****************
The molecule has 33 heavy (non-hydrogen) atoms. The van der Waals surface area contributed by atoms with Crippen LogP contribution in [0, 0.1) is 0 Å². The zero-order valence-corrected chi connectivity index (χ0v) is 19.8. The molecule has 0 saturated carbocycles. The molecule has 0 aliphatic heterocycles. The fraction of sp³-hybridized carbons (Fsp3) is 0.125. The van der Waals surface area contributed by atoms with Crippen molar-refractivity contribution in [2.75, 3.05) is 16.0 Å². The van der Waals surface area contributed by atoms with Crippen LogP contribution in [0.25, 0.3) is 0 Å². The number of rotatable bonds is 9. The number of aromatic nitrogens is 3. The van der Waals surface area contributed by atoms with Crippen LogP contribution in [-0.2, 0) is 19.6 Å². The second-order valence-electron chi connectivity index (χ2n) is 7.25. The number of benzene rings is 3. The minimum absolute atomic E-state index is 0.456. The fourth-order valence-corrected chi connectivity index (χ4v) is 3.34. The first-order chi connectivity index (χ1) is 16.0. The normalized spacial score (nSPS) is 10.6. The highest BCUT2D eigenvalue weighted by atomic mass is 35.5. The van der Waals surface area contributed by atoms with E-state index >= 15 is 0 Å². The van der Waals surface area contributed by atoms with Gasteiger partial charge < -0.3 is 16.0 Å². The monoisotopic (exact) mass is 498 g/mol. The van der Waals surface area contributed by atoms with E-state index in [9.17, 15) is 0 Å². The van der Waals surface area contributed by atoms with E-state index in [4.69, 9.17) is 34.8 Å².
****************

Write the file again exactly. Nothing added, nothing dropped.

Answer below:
The molecule has 33 heavy (non-hydrogen) atoms. The van der Waals surface area contributed by atoms with Crippen LogP contribution in [0, 0.1) is 0 Å². The zero-order valence-corrected chi connectivity index (χ0v) is 19.8. The molecule has 0 saturated carbocycles. The molecule has 0 aliphatic heterocycles. The fraction of sp³-hybridized carbons (Fsp3) is 0.125. The van der Waals surface area contributed by atoms with Crippen molar-refractivity contribution in [2.75, 3.05) is 16.0 Å². The van der Waals surface area contributed by atoms with Crippen LogP contribution in [0.25, 0.3) is 0 Å². The number of rotatable bonds is 9. The number of aromatic nitrogens is 3. The van der Waals surface area contributed by atoms with Crippen LogP contribution in [-0.2, 0) is 19.6 Å². The second-order valence-electron chi connectivity index (χ2n) is 7.25. The number of benzene rings is 3. The minimum absolute atomic E-state index is 0.456. The fourth-order valence-corrected chi connectivity index (χ4v) is 3.34. The first-order chi connectivity index (χ1) is 16.0. The normalized spacial score (nSPS) is 10.6. The highest BCUT2D eigenvalue weighted by atomic mass is 35.5. The van der Waals surface area contributed by atoms with E-state index >= 15 is 0 Å². The van der Waals surface area contributed by atoms with Gasteiger partial charge < -0.3 is 16.0 Å². The monoisotopic (exact) mass is 498 g/mol. The van der Waals surface area contributed by atoms with E-state index in [9.17, 15) is 0 Å². The van der Waals surface area contributed by atoms with E-state index in [4.69, 9.17) is 34.8 Å².